McLennan Community College has no programs that offer flying time.

DPS has a landing strip near TSTC, but it only has one helicopter, said spokeswoman Laureen Chernow.

Paschall, however, downplays the helicopter’s role in possibly alerting the Branch Davidians to the raid. By that time, he said, the raid was already doomed. The helicopters were just something else to wonder about.

First shots

Who fired the first shot?

Investigators visited Waco this summer hoping the seven newspaper and TV journalists who viewed the Mount Carmel raid could give them the answer.

ATF agents said Howell opened the door to the compound, smiled, then ducked inside and the cult opened fire. But attorney Dick DeGuerin of Houston, who was Howell’s attorney, believes ATF fired the first shots. Howell reported that he opened the door to warn that children were inside the compound, when agents opened fire on him, DeGuerin said. He believes Howell because of the extraordinary number of gunshots around the door frame, DeGuerin said.

Journalists could not settle the issue definitively.

Despite wide-spread newspaper reports that the journalists confirmed ATF’s version of the shootout, they actually told investigators they weren’t sure who fired the first shot. Many of the journalists had not been looking at the front door. Others admitted being somewhat in shock as the firefight erupted.

“I couldn’t really tell,” said one journalist, who asked not to be identified. “But if I had to make an educated guess, I’d say it was the Davidians, the way the ATF agents were reacting coming out of the trailers. They were under fire. I didn’t see anybody by the front door. That was one of the first places I looked.”

No local action

After investigating the raid, Paschall said he was most struck by the refusal of local officials to deal with the Branch Davidians.

He recalled the 1990 Waco meeting where charges that Howell was sexually and physically abused children were made to representatives from the district attorney’s office, the sheriff’s department and the Texas Department of Public Safety, as well as the U.S. Attorney’s office.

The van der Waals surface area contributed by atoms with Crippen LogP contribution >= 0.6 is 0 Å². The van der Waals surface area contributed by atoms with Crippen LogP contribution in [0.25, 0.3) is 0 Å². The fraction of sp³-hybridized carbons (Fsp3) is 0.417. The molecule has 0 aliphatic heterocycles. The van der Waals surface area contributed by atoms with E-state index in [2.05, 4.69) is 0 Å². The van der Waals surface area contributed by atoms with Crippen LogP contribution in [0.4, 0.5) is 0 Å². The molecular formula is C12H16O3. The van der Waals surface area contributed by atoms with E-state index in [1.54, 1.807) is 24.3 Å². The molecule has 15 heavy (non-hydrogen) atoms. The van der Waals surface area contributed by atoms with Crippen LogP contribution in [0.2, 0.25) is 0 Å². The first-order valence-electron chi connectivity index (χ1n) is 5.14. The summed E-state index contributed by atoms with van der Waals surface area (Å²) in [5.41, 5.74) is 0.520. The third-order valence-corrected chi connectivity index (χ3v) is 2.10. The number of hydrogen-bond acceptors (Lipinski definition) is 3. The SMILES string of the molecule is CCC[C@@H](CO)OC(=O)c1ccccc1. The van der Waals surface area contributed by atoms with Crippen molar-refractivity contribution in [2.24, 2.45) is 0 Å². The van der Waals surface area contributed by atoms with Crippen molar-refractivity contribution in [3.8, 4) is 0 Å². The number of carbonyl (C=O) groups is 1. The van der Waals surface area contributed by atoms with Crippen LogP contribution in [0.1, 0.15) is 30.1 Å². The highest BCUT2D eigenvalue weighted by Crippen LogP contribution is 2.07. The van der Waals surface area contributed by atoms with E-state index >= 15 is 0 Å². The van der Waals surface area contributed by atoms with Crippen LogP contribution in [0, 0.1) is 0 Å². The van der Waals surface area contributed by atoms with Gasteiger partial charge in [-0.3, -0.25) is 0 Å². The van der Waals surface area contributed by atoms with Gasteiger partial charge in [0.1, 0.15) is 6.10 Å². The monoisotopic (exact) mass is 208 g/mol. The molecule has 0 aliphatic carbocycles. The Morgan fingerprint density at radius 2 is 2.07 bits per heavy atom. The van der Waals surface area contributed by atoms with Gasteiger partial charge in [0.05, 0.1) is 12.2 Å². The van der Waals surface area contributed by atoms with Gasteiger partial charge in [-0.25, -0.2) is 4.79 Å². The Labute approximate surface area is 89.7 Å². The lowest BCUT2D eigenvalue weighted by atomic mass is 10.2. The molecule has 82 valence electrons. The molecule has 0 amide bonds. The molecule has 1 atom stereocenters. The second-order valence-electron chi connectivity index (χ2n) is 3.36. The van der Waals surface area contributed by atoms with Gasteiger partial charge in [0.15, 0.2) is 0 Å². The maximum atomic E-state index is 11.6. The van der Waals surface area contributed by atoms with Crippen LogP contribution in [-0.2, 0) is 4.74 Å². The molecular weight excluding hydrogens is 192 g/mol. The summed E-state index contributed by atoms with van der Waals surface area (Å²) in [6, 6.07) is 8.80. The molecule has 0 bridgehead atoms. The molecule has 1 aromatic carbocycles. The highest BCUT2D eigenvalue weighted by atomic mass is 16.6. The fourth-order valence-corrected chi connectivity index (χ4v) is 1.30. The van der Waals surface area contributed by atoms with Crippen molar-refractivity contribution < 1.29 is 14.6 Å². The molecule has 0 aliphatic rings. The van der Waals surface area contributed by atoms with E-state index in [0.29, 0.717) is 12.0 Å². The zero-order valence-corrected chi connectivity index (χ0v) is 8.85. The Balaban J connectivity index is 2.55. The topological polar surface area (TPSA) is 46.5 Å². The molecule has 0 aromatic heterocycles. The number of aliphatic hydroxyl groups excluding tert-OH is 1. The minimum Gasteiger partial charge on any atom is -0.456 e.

“I wonder how in the hell this got to be a federal case,” Paschall said. “What in the hell is happening in that county? I’m from near there. If we have to have our crime problems solved at the federal level, we’re in real trouble. Why wasn’t something done locally? I feel relatively certain that local officials could have taken care of this damn problem, and maybe we wouldn’t have had all the people getting killed. Our job wasn’t to judge local authorities. But I wish it had been.”

Read the Tribune-Herald's 7-part investigative series on the inner workings of the Branch Davidians. Hours after Part 2 appeared in print, the ATF raided the group's compound.

Read the Tribune-Herald’s account of the ATF raid on the Branch Davidian compound on Feb. 28, 1993. Four ATF agents and six in the compound were killed in the gunfight.

Read the daily news accounts of the 51-day siege at the Branch Davidian compound near Elk, which began Feb. 28 and lasted until April.

April 19 and beyond: FBI agents began inserting canisters of tear gas into the Branch Davidian compound in the early morning hours. By noon, it was on fire.

Federal officials left the compound site in late May 1993. As identifications of bodies continued, questions about the survivors, the compound and the cult itself began to emerge.

As the world began to take a critical look back at the events and legal proceedings continue, the ATF's bombshell report forces a shakeup at the top after the raid gone "tragically wrong."

In 1994, the surviving Davidians went on trial in San Antonio. Over six weeks, more than 140 witnesses testified, with the verdict coming just two days prior to the anniversary of the ATF raid.

The Rodenville shootout and the 1988 trial, the end of the world in 1959 and more stories from deep in the Trib archives.